Well, enjoy your air conditioning America because its price is going way up. The new "Freon" is here and it's expensive. Now, most of you don't remember the "hole in the ozone" that led to R12 refrigerant being discontinued, but I do. Now we have R134-A, refrigerant being discontinued because of its contribution to "global climate change."

Now there's only one producer of this "new" refrigerant, DuPont. Seeing as how there is only one producer of this new refrigerant they get to name the price. A 30 pound can of R134-A retails for around $100, which puts the price around $3.34 per pound. The retail price of a 30 pound bottle of HFO-1234yf, the new refrigerant, is around $3,000, which puts it right at $100 per pound.

As time goes on I would expect the price will come down a little, but there's really no reason why is should since there's only one producer. So, as you upgrade your fleet of taxicabs, make sure you buy the correct machine to handle this new refrigerant. Purchase a few bottles of it and remember this is to help the planet which Al (Gore) says has a temperature.

Since the science is settled we really have no complaint, right? You really have to be impressed with the endurance of this particular long con: global cooling, global warming, the hockey stick, melting polar ice caps and now global climate change. These boys have been working this angle for decades and now it's starting to get some traction because the education system has educated our youth to fully understand that the science is settled.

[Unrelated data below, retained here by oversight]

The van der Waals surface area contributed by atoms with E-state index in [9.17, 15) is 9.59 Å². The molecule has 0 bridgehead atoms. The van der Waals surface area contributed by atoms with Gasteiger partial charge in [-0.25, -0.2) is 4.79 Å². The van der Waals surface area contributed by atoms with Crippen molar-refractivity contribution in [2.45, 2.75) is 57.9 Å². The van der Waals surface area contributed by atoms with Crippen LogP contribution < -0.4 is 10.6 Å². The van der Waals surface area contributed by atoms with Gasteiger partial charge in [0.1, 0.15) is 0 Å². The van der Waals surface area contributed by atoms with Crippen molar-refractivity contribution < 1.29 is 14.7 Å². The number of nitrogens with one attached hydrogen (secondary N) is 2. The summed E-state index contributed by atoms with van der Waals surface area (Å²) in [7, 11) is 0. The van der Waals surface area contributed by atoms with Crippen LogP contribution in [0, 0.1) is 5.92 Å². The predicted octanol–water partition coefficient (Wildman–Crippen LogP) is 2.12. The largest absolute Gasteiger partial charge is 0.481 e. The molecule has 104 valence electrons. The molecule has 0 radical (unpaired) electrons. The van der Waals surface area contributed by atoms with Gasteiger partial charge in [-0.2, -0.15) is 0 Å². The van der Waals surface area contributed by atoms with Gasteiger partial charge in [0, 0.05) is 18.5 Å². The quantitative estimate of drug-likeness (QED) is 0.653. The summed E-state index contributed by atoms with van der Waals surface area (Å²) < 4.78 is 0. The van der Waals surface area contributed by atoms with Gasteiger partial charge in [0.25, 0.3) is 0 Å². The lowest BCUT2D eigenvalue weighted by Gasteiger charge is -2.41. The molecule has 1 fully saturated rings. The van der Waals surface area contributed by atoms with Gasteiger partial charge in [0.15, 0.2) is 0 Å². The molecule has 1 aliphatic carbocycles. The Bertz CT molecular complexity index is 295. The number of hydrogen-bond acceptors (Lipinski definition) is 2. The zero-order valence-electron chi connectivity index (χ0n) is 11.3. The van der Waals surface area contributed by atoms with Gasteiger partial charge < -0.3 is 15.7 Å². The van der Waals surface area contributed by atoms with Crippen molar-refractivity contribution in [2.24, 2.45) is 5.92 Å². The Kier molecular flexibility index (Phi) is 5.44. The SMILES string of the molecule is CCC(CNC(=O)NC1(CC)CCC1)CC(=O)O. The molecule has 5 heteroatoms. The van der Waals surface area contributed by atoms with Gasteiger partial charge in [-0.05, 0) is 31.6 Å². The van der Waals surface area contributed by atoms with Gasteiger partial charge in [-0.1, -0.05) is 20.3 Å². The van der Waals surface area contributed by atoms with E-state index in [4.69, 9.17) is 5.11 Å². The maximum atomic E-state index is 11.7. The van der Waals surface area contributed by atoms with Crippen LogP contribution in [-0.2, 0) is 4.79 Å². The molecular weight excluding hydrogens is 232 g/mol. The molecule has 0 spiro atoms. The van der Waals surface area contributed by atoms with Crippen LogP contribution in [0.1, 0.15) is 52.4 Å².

I'll bet we're proud.

A recent article from New York City spread the happy news that a renegade taxicab driver wouldn't be around to "terrorize" the roads for a while. That "while" is three years. The interesting part of the story, for me, was the amount of time it took to jettison this driver into the great beyond.

He's reported to have racked up 18 complaints in nine months. It would only be in a New York City yellow cab that a driver could get away with that sort of behavior which points up some of the flaws in the basic structure of the industry in the wormy apple.

First, there is no company to call a complaint to. Yes, you have the government watching over the industry, but you see how slowly it moves. There are not a whole lot of businesses that would accept the idea that a driver could get 10 complaints in nine months, let alone 18.

I know that Uber wouldn't keep a driver with anywhere near that number of complaints in that short a period. With no company name associated with the driver to tarnish, the driver simply tarnishes the name of all yellow cab drivers in New York City making the Uber star look all the brighter.

The idea of a homogenized yellow cab fleet removes an important layer of consumer protection, the company owner with his financial life on the line. Allowing a single driver to poison the customer pool for the rest of the drivers serves neither the drivers nor the public.

What's next?

Various reports out of Chicago indicate that the city's transportation industry is in disarray. The city is being sued by "taxi interests" over their lack of uniform regulation with a federal judge reportedly saying the city's rules "appear utterly arbitrary."

The city is being urged by Uber's lawyers to lower regulations on taxicabs rather than raise regulations on Uber. An Institute for Justice attorney recommended the taxi industry be deregulated while 33 of the 50 aldermen are reportedly ready to tighten regulations on Uber, with one alderman recommending buying back the medallions.

The Uber effect is in full bloom in Chicago. With enough money to make friends in the political class, Uber has upset the rock solid applecart that was the Chicago medallion system. The city was able to make millions selling little pieces of tin that allowed taxicabs to service the public. Now they are stuck. They not only have lost the income from the medallion sales but they're looking to be on the hook to buy back their now worthless medallions.